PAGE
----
The administration of the Ghetto was handed over to the Judenrat. It was a marionette institution, fully subordinate to the German administration and following its orders. The Judenrat comprised following departments: Presidential, General, Budgetary-Financial, Administrative, Public Health, Benefits and Social Welfare, Economic, Craft Services, Labour, Procurement, Postal, Real Estate, Policing and Cemetery. The Judenrat officials were not particularly respected by the Ghetto residents. Adam Czerniakow, the head of the Judenrat (the Eldest), was a prewar social activist, member of the Senate and Counsellor of the Jewish Community in Warsaw. Following his suicide in July 1942, his post was taken over by Marek Lichtenbaum.

The Jewish Police Service (Jüdischer Ordnungsdienst), commonly referred to as the Jewish Police, was formed to help keep law and order in the Ghetto. Józef Andrzej Szeryński (real name: Szynkman), a baptized Jew who had been a State Police officer before the outbreak of the war, became the Chief of the Jewish Police. As a result of a corrupted, mafia-like recruitment system majority of the Jewish Police members came from more affluent sector of the Jewish population. The organization was soon deeply resented by the Ghetto residents, due to its loyalty towards the occupant as well as ruthlessness of many of its members. There was also a number of the Ghetto precincts of the so-called Blue Police[1.6]. It was financed by Polish local governments, but subordinate to the local Commandants of the German Police, Ordnungspolizei. It was established on December 17, 1939 following a decree by the General Governor Hans Frank. Prewar policemen were recruited under death threats as members of the Blue Police.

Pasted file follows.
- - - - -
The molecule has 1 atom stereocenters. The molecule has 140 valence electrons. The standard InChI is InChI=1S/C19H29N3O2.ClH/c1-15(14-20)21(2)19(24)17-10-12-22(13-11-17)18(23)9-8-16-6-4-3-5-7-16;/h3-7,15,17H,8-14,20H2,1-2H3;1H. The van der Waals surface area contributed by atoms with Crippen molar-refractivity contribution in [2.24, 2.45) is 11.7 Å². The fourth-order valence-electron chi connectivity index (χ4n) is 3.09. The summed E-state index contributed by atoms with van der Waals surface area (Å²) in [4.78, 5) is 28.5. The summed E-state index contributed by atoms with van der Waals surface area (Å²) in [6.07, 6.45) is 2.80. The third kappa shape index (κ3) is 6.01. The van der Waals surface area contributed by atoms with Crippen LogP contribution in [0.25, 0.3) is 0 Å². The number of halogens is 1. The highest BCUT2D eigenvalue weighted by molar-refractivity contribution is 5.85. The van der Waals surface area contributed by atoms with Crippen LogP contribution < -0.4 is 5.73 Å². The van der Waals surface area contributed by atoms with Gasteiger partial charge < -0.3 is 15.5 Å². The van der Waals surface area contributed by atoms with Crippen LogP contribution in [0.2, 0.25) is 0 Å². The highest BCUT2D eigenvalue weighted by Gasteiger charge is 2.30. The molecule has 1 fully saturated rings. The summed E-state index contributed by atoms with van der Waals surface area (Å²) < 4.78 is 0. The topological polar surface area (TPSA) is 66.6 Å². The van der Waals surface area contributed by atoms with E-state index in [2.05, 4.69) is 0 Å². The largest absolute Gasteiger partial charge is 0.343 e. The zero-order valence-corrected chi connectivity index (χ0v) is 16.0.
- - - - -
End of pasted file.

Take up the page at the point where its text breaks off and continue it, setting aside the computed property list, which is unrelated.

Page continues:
Initially 400 thousand people of Jewish origin were packed into the “Jewish quarter” by the Nazis. By March 1941 the number increased to 460 thousand. Density of the population reached 120 thousand people per square kilometre. One room often housed 10 people. Apart from the indigenous Warsaw residents, the Ghetto was inhabited by the Jewish population of numerous nearby towns: Błonie, Góra Kalwaria, Grodzisk Mazowiecki, Jeziorna, Karczew, Piaseczno, Pruszków, Skierniewice and Wiązowna among them. Majority of the incomers had no prospects of employment. It is estimated that in autumn of 1941 65% of the Ghetto population was deprived of their basic needs. Many people tried to make ends meet by selling every possible object that presented any value: clothes, books, family keepsakes. Beggars emerged in the streets.

It was strictly forbidden to leave the Ghetto. Death penalty awaited those Poles who would attempt to help Jews[1.7]. Soon many of the Ghetto residents began to suffer from starvation, diseases and difficult sanitary conditions.